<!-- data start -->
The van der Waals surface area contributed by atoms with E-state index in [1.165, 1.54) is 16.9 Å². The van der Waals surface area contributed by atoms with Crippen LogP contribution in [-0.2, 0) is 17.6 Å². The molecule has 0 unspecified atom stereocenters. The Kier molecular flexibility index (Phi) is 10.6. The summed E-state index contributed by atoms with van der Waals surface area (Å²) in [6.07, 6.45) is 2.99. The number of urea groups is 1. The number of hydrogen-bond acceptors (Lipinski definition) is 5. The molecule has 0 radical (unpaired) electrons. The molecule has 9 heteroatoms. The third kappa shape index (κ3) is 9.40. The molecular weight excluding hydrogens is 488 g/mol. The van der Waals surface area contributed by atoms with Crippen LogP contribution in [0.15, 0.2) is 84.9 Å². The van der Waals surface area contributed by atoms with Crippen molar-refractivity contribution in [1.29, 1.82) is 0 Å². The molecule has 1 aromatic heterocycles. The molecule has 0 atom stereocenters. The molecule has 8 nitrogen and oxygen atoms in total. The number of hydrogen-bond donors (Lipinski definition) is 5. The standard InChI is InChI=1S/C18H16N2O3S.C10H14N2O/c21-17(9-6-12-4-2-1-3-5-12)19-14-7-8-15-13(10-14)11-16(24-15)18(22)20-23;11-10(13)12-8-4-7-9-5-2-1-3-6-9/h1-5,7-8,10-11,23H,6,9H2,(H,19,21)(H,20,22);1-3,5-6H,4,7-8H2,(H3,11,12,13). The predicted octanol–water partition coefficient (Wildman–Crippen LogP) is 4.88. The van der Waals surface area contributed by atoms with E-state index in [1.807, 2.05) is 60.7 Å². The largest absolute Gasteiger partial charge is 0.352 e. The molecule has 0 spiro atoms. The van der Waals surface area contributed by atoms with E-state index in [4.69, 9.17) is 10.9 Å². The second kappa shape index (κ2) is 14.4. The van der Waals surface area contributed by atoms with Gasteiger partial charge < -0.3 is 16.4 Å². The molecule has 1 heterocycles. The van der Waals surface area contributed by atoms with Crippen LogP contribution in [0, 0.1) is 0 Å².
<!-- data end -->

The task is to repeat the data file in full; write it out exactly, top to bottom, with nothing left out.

The van der Waals surface area contributed by atoms with E-state index in [1.165, 1.54) is 16.9 Å². The van der Waals surface area contributed by atoms with Crippen LogP contribution in [-0.2, 0) is 17.6 Å². The molecule has 0 unspecified atom stereocenters. The Kier molecular flexibility index (Phi) is 10.6. The summed E-state index contributed by atoms with van der Waals surface area (Å²) in [6.07, 6.45) is 2.99. The number of urea groups is 1. The number of hydrogen-bond acceptors (Lipinski definition) is 5. The molecule has 0 radical (unpaired) electrons. The molecule has 9 heteroatoms. The third kappa shape index (κ3) is 9.40. The molecular weight excluding hydrogens is 488 g/mol. The van der Waals surface area contributed by atoms with Crippen LogP contribution in [0.15, 0.2) is 84.9 Å². The van der Waals surface area contributed by atoms with Crippen molar-refractivity contribution in [1.29, 1.82) is 0 Å². The molecule has 1 aromatic heterocycles. The molecule has 0 atom stereocenters. The molecule has 8 nitrogen and oxygen atoms in total. The number of hydrogen-bond donors (Lipinski definition) is 5. The standard InChI is InChI=1S/C18H16N2O3S.C10H14N2O/c21-17(9-6-12-4-2-1-3-5-12)19-14-7-8-15-13(10-14)11-16(24-15)18(22)20-23;11-10(13)12-8-4-7-9-5-2-1-3-6-9/h1-5,7-8,10-11,23H,6,9H2,(H,19,21)(H,20,22);1-3,5-6H,4,7-8H2,(H3,11,12,13). The predicted octanol–water partition coefficient (Wildman–Crippen LogP) is 4.88. The van der Waals surface area contributed by atoms with E-state index in [1.807, 2.05) is 60.7 Å². The largest absolute Gasteiger partial charge is 0.352 e. The molecule has 0 spiro atoms. The van der Waals surface area contributed by atoms with E-state index in [4.69, 9.17) is 10.9 Å². The second kappa shape index (κ2) is 14.4. The van der Waals surface area contributed by atoms with Gasteiger partial charge < -0.3 is 16.4 Å². The molecule has 1 heterocycles. The van der Waals surface area contributed by atoms with Crippen LogP contribution in [0, 0.1) is 0 Å².